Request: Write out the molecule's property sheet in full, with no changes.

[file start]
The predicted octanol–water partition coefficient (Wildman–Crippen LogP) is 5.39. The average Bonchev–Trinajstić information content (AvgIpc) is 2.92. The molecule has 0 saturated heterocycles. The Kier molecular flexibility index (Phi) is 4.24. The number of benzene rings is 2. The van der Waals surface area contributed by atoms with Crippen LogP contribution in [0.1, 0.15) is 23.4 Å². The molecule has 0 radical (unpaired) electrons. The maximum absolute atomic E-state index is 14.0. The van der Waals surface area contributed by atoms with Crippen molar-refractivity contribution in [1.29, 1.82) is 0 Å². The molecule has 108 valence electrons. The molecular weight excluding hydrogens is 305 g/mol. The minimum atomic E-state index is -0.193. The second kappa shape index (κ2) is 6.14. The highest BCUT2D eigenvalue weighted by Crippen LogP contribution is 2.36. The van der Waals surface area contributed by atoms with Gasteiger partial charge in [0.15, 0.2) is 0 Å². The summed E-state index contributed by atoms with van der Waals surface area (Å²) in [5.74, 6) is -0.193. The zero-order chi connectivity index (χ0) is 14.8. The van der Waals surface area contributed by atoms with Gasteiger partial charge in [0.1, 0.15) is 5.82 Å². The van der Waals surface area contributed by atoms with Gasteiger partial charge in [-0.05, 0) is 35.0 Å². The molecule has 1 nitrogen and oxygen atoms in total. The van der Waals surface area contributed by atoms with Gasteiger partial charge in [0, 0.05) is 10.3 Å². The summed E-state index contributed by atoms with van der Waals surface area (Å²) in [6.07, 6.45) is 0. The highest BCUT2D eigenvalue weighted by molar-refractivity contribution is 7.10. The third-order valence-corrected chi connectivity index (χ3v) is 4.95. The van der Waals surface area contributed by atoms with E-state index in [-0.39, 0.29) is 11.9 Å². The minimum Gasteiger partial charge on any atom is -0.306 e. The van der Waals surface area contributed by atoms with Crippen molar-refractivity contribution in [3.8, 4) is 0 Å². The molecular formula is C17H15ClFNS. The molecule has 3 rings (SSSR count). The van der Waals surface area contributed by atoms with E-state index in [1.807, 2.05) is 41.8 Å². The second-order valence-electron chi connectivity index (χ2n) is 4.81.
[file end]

The predicted octanol–water partition coefficient (Wildman–Crippen LogP) is 5.39. The average Bonchev–Trinajstić information content (AvgIpc) is 2.92. The molecule has 0 saturated heterocycles. The Kier molecular flexibility index (Phi) is 4.24. The number of benzene rings is 2. The van der Waals surface area contributed by atoms with Crippen LogP contribution in [0.1, 0.15) is 23.4 Å². The molecule has 0 radical (unpaired) electrons. The maximum absolute atomic E-state index is 14.0. The van der Waals surface area contributed by atoms with Crippen molar-refractivity contribution in [1.29, 1.82) is 0 Å². The molecule has 108 valence electrons. The molecular weight excluding hydrogens is 305 g/mol. The minimum atomic E-state index is -0.193. The second kappa shape index (κ2) is 6.14. The highest BCUT2D eigenvalue weighted by Crippen LogP contribution is 2.36. The van der Waals surface area contributed by atoms with Gasteiger partial charge in [0.15, 0.2) is 0 Å². The summed E-state index contributed by atoms with van der Waals surface area (Å²) in [5.74, 6) is -0.193. The zero-order chi connectivity index (χ0) is 14.8. The van der Waals surface area contributed by atoms with Gasteiger partial charge in [0.1, 0.15) is 5.82 Å². The van der Waals surface area contributed by atoms with Gasteiger partial charge in [-0.05, 0) is 35.0 Å². The molecule has 1 nitrogen and oxygen atoms in total. The van der Waals surface area contributed by atoms with Gasteiger partial charge in [0, 0.05) is 10.3 Å². The summed E-state index contributed by atoms with van der Waals surface area (Å²) in [6.07, 6.45) is 0. The highest BCUT2D eigenvalue weighted by molar-refractivity contribution is 7.10. The third-order valence-corrected chi connectivity index (χ3v) is 4.95. The van der Waals surface area contributed by atoms with E-state index in [-0.39, 0.29) is 11.9 Å². The minimum Gasteiger partial charge on any atom is -0.306 e. The van der Waals surface area contributed by atoms with Crippen molar-refractivity contribution in [3.8, 4) is 0 Å². The molecular formula is C17H15ClFNS. The molecule has 3 rings (SSSR count). The van der Waals surface area contributed by atoms with E-state index in [1.807, 2.05) is 41.8 Å². The second-order valence-electron chi connectivity index (χ2n) is 4.81.